5 Things Standing in the Way of Another Rays Cinderella Season
2007 - Tampa comes in last place in the A.L. East and decide to become the Rays instead of the Devil Rays.
2009 - Thanks, in part, to an 11-game losing streak in September, the Rays finish the division in third place.
2010 - Tampa wins the A.L. East for the second time in three years, based on solid defense and pitching.
2011 - Tampa loses most of their pitching and defense in the offseason and has one of the worst starts in baseball history.
But, it ain't over 'til it's over, and the Rays are on the verge of a sweep of A.L. East rivals the Boston Red Sox. Stranger things have happened in Tampa. The boys in blue have gone from worst to first. The Rays can win again. They are just going to have to avoid the following hurdles.
Number 1: Offensive Production
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With the loss of Longoria due to an injury and the untimely retirement of Manny Ramirez, the Rays have lost their No. 3 and 4 hitters.
To make matters worse, the Rays are batting for an average of .201, right there on the dreaded "Mendoza Line."
If the Rays are going to have another run at a division title, hitters are going to have to help their pitching staff by putting some numbers on the board.
Ray of Light: OF Sam Fuld - This kid came out of nowhere to lead the team with a .313 batting average. He has also become somewhat of a Twitter sensation, with such Chuck Norris inspired tweets as "Sam Fuld counted to infinity. Twice." and "Sam Fuld once got intentionally walked. While he was in the on deck circle."
Number 2: Maddon Needs a Gameplan
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Tampa manager Joe Maddon has been closing and relieving games by committee The good news is that no one knows what pitcher is going to come out in a relief role during the game. The bad news is that no one knows what pitcher is going to come out in a relief role during the game.
The sooner Maddon decides on a set-up man and closer, the sooner the Rays can start trying to claw their way back up in the standings.
Ray of Light: Kyle Farnsworth has an ERA of 2.08. Jake McGee seems to be ironing out some issues, but still may fall in place by mid-season.
Number 3: Bill Foster
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Many of the Rays current woes are due to Bill Foster. For those of you not from Florida, allow me to clue you in on this.
Bill Foster is the mayor of St. Petersburg, where the Tampa Rays' Tropicana Field lies. "The Trop" is an issue of concern for legions of Rays fans, because of the complete inaccessibility of the stadium, especially during rush hours. It can take the typical fan up to two hours just to get to the field from Tampa. No fans means no revenue. No revenue means no Carl Crawford, Rafael Soriano, etc.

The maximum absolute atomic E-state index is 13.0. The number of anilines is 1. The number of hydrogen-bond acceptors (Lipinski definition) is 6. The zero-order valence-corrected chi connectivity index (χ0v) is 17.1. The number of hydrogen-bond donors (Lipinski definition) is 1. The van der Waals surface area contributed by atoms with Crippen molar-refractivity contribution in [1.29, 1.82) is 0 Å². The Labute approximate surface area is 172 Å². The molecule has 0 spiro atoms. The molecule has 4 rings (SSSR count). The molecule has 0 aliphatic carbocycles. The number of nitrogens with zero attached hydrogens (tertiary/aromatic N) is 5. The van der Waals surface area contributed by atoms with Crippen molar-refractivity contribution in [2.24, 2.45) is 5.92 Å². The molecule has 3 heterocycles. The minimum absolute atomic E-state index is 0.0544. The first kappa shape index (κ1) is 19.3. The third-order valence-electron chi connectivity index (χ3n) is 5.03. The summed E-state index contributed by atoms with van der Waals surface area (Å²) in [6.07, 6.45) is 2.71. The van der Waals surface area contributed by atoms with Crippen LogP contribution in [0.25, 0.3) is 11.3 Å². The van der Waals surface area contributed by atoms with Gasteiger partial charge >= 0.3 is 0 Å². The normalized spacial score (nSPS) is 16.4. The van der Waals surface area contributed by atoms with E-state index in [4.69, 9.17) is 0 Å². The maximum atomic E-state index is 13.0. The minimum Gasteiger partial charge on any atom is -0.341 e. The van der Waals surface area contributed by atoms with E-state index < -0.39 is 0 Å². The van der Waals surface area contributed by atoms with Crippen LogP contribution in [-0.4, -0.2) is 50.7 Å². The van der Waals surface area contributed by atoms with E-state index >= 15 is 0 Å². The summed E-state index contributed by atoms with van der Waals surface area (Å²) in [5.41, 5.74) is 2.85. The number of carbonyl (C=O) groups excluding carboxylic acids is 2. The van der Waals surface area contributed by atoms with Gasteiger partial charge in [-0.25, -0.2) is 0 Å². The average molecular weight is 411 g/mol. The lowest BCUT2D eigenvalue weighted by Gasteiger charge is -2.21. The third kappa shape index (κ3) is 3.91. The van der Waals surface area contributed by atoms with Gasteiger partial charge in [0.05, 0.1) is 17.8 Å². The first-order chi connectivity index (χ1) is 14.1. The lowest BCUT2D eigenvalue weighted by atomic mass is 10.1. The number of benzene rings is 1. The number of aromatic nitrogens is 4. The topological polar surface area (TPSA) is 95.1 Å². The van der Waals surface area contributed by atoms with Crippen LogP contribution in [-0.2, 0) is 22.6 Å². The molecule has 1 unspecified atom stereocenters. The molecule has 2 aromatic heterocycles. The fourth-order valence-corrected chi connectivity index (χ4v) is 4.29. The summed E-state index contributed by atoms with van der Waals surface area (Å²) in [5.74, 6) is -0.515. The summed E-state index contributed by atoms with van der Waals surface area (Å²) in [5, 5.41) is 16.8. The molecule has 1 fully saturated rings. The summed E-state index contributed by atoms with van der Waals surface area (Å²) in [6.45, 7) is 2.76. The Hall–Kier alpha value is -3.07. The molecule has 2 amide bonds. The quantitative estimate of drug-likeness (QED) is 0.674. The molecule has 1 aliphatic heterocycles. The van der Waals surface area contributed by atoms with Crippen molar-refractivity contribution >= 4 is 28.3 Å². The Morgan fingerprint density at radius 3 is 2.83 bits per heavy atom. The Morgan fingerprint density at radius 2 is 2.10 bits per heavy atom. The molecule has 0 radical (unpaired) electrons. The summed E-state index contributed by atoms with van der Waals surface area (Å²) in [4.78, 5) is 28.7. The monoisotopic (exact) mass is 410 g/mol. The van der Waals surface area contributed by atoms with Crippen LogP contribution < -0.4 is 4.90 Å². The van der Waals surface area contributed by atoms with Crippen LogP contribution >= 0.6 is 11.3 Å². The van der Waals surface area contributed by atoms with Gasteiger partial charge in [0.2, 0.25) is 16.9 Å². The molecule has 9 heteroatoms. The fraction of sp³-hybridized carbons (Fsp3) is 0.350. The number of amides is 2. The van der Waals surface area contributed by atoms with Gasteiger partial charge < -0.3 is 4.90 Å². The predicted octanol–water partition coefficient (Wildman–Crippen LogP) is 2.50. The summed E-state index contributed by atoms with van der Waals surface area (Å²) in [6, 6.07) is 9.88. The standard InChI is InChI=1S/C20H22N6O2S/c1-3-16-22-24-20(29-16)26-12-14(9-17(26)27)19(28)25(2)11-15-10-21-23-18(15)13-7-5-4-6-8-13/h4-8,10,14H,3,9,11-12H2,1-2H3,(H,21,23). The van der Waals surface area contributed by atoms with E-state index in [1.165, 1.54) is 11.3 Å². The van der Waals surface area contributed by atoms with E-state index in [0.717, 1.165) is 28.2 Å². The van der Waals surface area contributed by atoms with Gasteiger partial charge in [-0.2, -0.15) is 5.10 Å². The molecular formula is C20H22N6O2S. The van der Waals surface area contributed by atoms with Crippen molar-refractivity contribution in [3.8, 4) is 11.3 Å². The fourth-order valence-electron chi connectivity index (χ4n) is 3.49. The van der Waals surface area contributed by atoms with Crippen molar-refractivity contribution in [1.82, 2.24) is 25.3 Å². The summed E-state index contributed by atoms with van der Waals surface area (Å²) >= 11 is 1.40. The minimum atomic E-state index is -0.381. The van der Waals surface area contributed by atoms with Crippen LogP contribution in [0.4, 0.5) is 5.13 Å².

The Rays are in contract to stay in their current stadium until 2027, but have had talks to move the stadium closer to the Tampa city center. Bill Foster has fought this tooth and nail. He has threatened the Rays with lawsuits and injunctions.
The man trying to keep the Rays in his town may end up running them out for good.
Ray of Light: Mayors and City Council members can change every four years.
Number 4: Too Much Competition
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What may prove to be impossible is continuing to beat these teams, with a payroll less than a quarter of that of the Yankees. These two teams are loaded Both financially and with talent. The fact that the two highest payed teams in the league happen to be in the same division as the Rays spells bad news for Tampa.
MLB will never have a salary cap. This is okay, as long as we don't have the same team winning the Series every single year. As long as there are young teams like the Rays of the last few years, it makes baseball more fun for those who like to root for the underdog. The Rays, no matter if they win or lose, will always be the underdog to these two baseball powerhouses.
Ray of Light: Boston isn't exactly showing how good a team they can be and New York has some gaping holes in their starting rotation.
Number 5: Low Payroll
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Evan Longoria is out until mid to late April.
The Rays lost Carl Crawford to the Red Sox.
The Rays lost Carlos Pena to the Cubs.
The Rays lost six relievers from their bullpen.
This is generally not a recipe for success, however the Rays have competed, year in and year out, despite having the second-lowest payroll in MLB.
Can they do again, after losing so many stars from last years team? Maybe. In all reality, they probably will not. The Rays can't afford to keep big-name players on their roster and will always have to rely on younger, less expensive talent.
Ray of Light: The Rays have always drafted well. From BJ Upton, to Longoria, to David Price, the Rays' scouts have an amazing eye for talent. This could serve them well in the very near future, but until the Rays begin to keep the superstars they developed, they will not be a dynasty. They will be an expensive farm club for the dynasties (that occasionally embarrass these "parent" clubs).
That's why Rays' fans love the Rays. It's more fun to root for the underdog. Always.